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Narrow Banking Reconsidered, The Functional Approach to Financial Reform

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  • Ronnie J. Phillips

Abstract

Phillips presents the functional approach to reforming the financial system.This approach advocates the structural separation of the depository and lending functions of banks. As a result of such a separation, monetary and credit policy undergo a parallel separation, and government supervision and regulation of the banking industry are modified. The policy prescription developed within this approach is narrow banking, the creation of separate monetary and financial service companies with the elimination of or a substantial reduction in deposit insurance. Narrow banking not only meets the safety and soundness goals of bank regulation, but also maintains an institutional structure that accommodates market forces and technological innovation. He recommends the creation of monetary service companies that would serve strictly a payments function and would hold only safe assets and the establishment by the federal government of a mutual fund that holds only government securities as assets.

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  • Ronnie J. Phillips, "undated". "Narrow Banking Reconsidered, The Functional Approach to Financial Reform," Economics Public Policy Brief Archive ppb_17, Levy Economics Institute.
  • Handle: RePEc:lev:levppb:ppb_17
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    File URL: http://www.levyinstitute.org/pubs/ppb17.pdf
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    References listed on IDEAS

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    1. Mark D. Flood, 1992. "The great deposit insurance debate," Review, Federal Reserve Bank of St. Louis, issue Jul, pages 51-77.
    2. Hyman P. Minsky & Dimitri B. Papadimitriou & Ronnie J. Phillips & L. Randall Wray, 1992. "Community Development Banks," Economics Working Paper Archive wp_83, Levy Economics Institute.
    3. Hyman Minsky, 1994. "Financial instability and the decline(?) of banking: public policy implications," Proceedings 20, Federal Reserve Bank of Chicago.
    4. Dimitri B. Papadimitriou & Ronnie J. Phillips & L. Randall Wray, 1993. "The Community Reinvestment Act, Lending Discrimination, and the Role of Community Development Banks," Economics Working Paper Archive wp_95, Levy Economics Institute.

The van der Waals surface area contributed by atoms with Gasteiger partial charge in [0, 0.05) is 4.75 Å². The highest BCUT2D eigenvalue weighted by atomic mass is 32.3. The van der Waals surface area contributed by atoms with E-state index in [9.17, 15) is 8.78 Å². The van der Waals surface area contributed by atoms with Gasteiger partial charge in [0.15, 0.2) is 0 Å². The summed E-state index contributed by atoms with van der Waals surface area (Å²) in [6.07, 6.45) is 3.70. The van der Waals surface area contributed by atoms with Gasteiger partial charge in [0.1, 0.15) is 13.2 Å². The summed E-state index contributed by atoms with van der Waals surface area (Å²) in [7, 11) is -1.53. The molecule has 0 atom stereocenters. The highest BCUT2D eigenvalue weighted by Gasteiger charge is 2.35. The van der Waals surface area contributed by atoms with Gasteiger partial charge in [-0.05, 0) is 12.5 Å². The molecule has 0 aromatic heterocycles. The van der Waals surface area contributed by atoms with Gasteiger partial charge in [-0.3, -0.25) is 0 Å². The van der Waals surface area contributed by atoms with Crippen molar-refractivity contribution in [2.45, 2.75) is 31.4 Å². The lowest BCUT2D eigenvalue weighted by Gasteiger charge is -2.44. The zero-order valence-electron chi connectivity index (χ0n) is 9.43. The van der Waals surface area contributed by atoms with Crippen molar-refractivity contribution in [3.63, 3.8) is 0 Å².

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    Cited by:

    1. Jan Kregel, 2014. "Minsky and dynamic macroprudential regulation," PSL Quarterly Review, Economia civile, vol. 67(269), pages 217-238.
    2. Biagio Bossone, "undated". "Should Banks Be "Narrowed"? An Evaluation of a Plan to Reduce Financial Instability," Economics Public Policy Brief Archive ppb_69, Levy Economics Institute.
    3. L. Randall Wray, 2006. "Can Basel II Enhance Financial Stability?: A Pessimistic View," Economics Public Policy Brief Archive ppb_84, Levy Economics Institute.
    4. Jan Kregel, 2012. "Minsky and the Narrow Banking Proposal: No Solution for Financial Reform," Economics Public Policy Brief Archive ppb_125, Levy Economics Institute.
    5. Scott Burns, 2016. "Old (Chicago) school, new century: the link between Knight and Simons’ Chicago plan to Buchanan’s constitutional money," Constitutional Political Economy, Springer, vol. 27(3), pages 299-318, September.
    6. Ronnie J. Phillips & Alessandro Roselli, 2009. "How to Avoid the Next Taxpayer Bailout of the Financial System: The Narrow Banking Proposal," NFI Policy Briefs 2009-PB-05, Indiana State University, Scott College of Business, Networks Financial Institute.
    7. Hassan Bougrine & Mario Seccareccia, 2013. "Rethinking banking institutions in contemporary economies: are there alternatives to the status quo?," Chapters,in: Monetary Economies of Production, chapter 10, pages 134-159 Edward Elgar Publishing.

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